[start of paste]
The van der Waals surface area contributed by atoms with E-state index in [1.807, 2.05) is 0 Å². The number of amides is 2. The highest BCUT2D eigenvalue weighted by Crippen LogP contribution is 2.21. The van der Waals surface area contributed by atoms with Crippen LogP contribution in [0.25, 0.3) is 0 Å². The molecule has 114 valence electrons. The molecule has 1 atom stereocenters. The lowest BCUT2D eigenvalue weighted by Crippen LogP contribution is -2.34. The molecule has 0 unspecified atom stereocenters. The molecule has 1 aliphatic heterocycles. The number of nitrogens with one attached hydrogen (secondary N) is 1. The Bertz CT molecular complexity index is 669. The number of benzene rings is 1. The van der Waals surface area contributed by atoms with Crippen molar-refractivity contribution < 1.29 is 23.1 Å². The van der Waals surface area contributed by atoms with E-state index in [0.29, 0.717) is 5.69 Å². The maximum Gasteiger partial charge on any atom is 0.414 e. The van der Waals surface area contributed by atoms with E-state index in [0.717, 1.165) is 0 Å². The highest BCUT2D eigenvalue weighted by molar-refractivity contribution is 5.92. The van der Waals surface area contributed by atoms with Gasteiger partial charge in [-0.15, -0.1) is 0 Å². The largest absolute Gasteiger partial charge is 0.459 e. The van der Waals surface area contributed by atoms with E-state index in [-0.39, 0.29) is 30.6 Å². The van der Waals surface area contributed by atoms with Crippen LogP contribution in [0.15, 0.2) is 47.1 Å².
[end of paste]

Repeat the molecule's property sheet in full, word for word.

The van der Waals surface area contributed by atoms with E-state index in [1.807, 2.05) is 0 Å². The number of amides is 2. The highest BCUT2D eigenvalue weighted by Crippen LogP contribution is 2.21. The van der Waals surface area contributed by atoms with Crippen LogP contribution in [0.25, 0.3) is 0 Å². The molecule has 114 valence electrons. The molecule has 1 atom stereocenters. The lowest BCUT2D eigenvalue weighted by Crippen LogP contribution is -2.34. The molecule has 0 unspecified atom stereocenters. The molecule has 1 aliphatic heterocycles. The number of nitrogens with one attached hydrogen (secondary N) is 1. The Bertz CT molecular complexity index is 669. The number of benzene rings is 1. The van der Waals surface area contributed by atoms with Crippen molar-refractivity contribution < 1.29 is 23.1 Å². The van der Waals surface area contributed by atoms with E-state index in [0.29, 0.717) is 5.69 Å². The maximum Gasteiger partial charge on any atom is 0.414 e. The van der Waals surface area contributed by atoms with E-state index in [0.717, 1.165) is 0 Å². The highest BCUT2D eigenvalue weighted by molar-refractivity contribution is 5.92. The van der Waals surface area contributed by atoms with Gasteiger partial charge in [-0.15, -0.1) is 0 Å². The largest absolute Gasteiger partial charge is 0.459 e. The van der Waals surface area contributed by atoms with E-state index in [-0.39, 0.29) is 30.6 Å². The van der Waals surface area contributed by atoms with Crippen LogP contribution in [0.15, 0.2) is 47.1 Å².